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Association between human adenovirus-36 and lipid disorders in Korean schoolchildren
- Association between human adenovirus-36 and lipid disorders in Korean schoolchildren
- Na H.-N.; Hong Y.-M.; Kim J.; Kim H.-K.; Jo I.; Nam J.-H.
- Ewha Authors
- 홍영미; 조인호
- SCOPUS Author ID
- 홍영미; 조인호
- Issue Date
- Journal Title
- International Journal of Obesity
- International Journal of Obesity vol. 34, no. 1, pp. 89 - 93
- SCIE; SCOPUS
- Document Type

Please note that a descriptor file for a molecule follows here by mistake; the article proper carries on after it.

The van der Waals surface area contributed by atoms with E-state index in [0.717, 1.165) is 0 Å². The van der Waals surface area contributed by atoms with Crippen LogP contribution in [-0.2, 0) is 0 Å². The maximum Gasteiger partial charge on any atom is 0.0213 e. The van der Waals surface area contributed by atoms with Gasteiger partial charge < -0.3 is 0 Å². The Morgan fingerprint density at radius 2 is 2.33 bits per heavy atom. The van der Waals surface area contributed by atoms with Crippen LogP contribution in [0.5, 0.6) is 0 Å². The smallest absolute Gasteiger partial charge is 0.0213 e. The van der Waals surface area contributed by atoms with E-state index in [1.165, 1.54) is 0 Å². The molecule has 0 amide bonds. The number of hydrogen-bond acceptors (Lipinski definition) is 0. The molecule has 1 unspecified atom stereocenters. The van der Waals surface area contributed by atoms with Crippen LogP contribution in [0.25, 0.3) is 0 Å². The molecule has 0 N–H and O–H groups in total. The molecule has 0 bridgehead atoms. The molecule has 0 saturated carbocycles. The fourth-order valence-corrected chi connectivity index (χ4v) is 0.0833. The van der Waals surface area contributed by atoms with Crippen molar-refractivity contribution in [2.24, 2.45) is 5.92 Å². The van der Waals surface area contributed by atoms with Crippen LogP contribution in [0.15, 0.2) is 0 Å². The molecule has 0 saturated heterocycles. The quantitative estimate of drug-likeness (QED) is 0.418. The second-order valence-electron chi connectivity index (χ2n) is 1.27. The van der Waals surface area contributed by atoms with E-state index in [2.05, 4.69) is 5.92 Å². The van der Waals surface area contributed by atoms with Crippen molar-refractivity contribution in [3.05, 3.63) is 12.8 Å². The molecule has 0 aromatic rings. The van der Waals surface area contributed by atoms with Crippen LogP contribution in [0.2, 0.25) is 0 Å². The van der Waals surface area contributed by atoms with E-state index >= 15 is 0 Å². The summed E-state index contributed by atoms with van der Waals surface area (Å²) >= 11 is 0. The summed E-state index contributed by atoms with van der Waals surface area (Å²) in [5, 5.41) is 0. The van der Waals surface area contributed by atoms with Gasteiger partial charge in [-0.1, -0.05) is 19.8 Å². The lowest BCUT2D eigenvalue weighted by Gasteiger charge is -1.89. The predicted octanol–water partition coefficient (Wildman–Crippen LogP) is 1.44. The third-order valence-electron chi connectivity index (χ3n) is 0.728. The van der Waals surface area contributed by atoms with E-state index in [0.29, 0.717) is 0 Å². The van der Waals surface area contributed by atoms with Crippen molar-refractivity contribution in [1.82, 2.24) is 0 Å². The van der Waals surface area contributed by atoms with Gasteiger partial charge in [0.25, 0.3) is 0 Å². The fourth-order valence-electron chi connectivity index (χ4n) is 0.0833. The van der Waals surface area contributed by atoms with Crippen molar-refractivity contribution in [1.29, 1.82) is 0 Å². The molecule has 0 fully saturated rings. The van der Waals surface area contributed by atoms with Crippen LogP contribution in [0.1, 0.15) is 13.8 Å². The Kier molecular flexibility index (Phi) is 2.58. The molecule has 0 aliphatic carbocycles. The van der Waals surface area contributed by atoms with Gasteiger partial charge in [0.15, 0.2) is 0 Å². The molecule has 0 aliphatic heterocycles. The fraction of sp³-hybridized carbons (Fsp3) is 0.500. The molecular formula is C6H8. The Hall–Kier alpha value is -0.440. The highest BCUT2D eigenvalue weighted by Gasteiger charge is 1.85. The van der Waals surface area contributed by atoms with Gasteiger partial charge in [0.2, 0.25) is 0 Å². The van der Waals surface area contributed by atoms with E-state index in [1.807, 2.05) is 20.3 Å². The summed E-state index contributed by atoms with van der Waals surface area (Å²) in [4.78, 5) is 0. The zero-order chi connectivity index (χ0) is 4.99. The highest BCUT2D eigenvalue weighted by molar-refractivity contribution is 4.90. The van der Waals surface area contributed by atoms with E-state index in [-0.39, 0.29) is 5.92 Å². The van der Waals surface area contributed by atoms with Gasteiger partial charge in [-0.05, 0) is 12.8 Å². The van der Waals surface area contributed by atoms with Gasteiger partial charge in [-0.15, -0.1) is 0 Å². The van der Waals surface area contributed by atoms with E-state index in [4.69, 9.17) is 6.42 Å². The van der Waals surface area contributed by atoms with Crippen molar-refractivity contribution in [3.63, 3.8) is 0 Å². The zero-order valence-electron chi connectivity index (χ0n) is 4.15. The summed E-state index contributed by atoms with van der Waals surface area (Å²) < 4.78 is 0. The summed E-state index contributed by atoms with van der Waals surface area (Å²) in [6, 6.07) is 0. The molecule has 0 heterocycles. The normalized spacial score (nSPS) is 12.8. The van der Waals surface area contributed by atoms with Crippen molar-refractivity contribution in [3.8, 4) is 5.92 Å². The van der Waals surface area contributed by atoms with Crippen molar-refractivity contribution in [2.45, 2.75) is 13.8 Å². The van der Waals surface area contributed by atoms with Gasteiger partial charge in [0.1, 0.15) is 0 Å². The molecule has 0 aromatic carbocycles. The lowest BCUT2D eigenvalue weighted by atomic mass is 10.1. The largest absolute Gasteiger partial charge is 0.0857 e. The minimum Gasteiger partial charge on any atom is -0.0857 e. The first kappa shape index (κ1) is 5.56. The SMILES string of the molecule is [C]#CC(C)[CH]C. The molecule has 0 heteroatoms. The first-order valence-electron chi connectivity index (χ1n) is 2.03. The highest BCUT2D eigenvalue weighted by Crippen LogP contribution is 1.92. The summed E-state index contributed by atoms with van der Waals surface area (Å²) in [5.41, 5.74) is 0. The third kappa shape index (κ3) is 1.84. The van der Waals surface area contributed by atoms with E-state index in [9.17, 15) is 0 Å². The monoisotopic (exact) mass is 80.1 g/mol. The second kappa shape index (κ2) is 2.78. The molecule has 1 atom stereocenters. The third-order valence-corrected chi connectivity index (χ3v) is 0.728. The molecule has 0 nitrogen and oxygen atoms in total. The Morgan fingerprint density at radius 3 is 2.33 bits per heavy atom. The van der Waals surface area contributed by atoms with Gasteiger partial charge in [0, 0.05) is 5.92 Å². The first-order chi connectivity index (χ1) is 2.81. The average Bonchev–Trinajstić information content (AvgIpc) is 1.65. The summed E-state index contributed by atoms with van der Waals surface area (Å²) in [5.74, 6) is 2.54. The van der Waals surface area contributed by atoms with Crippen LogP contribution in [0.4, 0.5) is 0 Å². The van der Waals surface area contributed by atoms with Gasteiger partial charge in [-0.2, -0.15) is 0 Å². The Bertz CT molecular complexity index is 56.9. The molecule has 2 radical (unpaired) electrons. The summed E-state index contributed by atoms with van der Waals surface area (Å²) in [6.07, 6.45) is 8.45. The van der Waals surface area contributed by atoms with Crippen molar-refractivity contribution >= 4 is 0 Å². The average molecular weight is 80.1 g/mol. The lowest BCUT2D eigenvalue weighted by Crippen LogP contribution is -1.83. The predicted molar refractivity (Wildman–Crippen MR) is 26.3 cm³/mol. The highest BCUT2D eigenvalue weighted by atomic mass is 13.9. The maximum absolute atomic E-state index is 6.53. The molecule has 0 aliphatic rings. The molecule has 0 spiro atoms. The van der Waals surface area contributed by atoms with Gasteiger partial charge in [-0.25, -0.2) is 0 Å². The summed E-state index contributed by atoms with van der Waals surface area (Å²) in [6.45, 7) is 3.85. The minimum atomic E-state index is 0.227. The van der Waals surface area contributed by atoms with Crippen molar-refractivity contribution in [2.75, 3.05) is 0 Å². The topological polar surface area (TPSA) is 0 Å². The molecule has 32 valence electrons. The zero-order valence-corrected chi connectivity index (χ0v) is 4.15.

- Background: Although the human adenovirus-36 (Ad-36) has been associated with obesity and related lipid disorders in the United States, this association has yet to be identified in other countries. Therefore, we tried to determine whether Ad-36 is associated with obesity or lipid disorders in Korean schoolchildren.Method:A total of 318 Korean schoolchildren aged 6-15 years, who participated in the Ewha Womans University Obesity Research Study, were selected for a community-based cohort study. Non-obese and obese were defined as body mass index (BMI) 85th and 95th percentiles of the Korean reference BMI-for-age curves, respectively, according to International Obesity Task Force definitions. The cutoff points for lipid disorders were modified from the age-modified standards of the National Cholesterol Education Program (NCEP)-Adult Treatment Panel (ATP) III metabolic syndrome criteria. The Ad-36 antibody was measured using a serum neutralization assay.Results:More obese participants than non-obese participants tested positive for the Ad-36 antibody (28.57 vs 13.56%, respectively; P0.0174). Within the obese group, the participants who tested positive for the Ad-36 antibody had higher levels of triglycerides (TG) and total cholesterol than those who tested negative for the Ad-36 antibody (P0.001). However, these associations were not present in the non-obese group. The unadjusted odds ratio (OR) for Ad-36 antibody positivity was greater in obese participants than non-obese participants (OR2.550, 95% confidence interval (CI): 1.154-5.633). However, this OR seemed to be nonsignificant when age, sex and lipid variables were included in the analysis (OR1.752, 95% CI: 0.763-4.020). The unadjusted OR for the elevated TG was significantly higher in participants who were Ad-36 antibody-positive than those who were Ad-36 antibody-negative (OR2.511, 95% CI: 1.448-4.353). This trend remained constant even after adjustment for age, sex and obesity (OR2.328, 95% CI: 1.296-4.181).Conclusion:Ad-36 seems to be strongly associated with lipid disorders in Korean schoolchildren regardless of obesity. © 2010 Macmillan Publishers Limited. All rights reserved.
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